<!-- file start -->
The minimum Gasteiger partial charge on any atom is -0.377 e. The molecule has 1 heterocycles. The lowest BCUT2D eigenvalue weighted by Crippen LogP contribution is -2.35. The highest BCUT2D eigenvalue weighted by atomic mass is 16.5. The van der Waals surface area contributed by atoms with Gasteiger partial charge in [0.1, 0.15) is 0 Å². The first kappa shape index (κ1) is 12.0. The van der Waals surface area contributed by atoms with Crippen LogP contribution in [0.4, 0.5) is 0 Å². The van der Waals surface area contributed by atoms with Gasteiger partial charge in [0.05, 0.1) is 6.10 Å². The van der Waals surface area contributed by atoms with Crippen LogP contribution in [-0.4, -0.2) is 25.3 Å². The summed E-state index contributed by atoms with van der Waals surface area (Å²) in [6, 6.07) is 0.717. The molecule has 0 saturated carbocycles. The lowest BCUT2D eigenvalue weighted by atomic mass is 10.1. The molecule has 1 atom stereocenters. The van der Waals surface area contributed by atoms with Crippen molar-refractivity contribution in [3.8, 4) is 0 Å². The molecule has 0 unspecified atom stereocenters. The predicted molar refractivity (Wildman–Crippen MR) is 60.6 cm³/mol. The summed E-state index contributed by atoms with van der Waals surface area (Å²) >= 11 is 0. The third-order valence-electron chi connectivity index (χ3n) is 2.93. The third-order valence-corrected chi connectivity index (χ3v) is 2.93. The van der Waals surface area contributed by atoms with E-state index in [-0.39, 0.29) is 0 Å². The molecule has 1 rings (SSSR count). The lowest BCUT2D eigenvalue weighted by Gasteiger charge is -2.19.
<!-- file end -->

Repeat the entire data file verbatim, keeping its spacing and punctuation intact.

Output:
The minimum Gasteiger partial charge on any atom is -0.377 e. The molecule has 1 heterocycles. The lowest BCUT2D eigenvalue weighted by Crippen LogP contribution is -2.35. The highest BCUT2D eigenvalue weighted by atomic mass is 16.5. The van der Waals surface area contributed by atoms with Gasteiger partial charge in [0.1, 0.15) is 0 Å². The first kappa shape index (κ1) is 12.0. The van der Waals surface area contributed by atoms with Crippen LogP contribution in [0.4, 0.5) is 0 Å². The van der Waals surface area contributed by atoms with Gasteiger partial charge in [0.05, 0.1) is 6.10 Å². The van der Waals surface area contributed by atoms with Crippen LogP contribution in [-0.4, -0.2) is 25.3 Å². The summed E-state index contributed by atoms with van der Waals surface area (Å²) in [6, 6.07) is 0.717. The molecule has 0 saturated carbocycles. The lowest BCUT2D eigenvalue weighted by atomic mass is 10.1. The molecule has 1 atom stereocenters. The van der Waals surface area contributed by atoms with Crippen molar-refractivity contribution in [3.8, 4) is 0 Å². The molecule has 0 unspecified atom stereocenters. The predicted molar refractivity (Wildman–Crippen MR) is 60.6 cm³/mol. The summed E-state index contributed by atoms with van der Waals surface area (Å²) >= 11 is 0. The third-order valence-electron chi connectivity index (χ3n) is 2.93. The third-order valence-corrected chi connectivity index (χ3v) is 2.93. The van der Waals surface area contributed by atoms with E-state index in [-0.39, 0.29) is 0 Å². The molecule has 1 rings (SSSR count). The lowest BCUT2D eigenvalue weighted by Gasteiger charge is -2.19.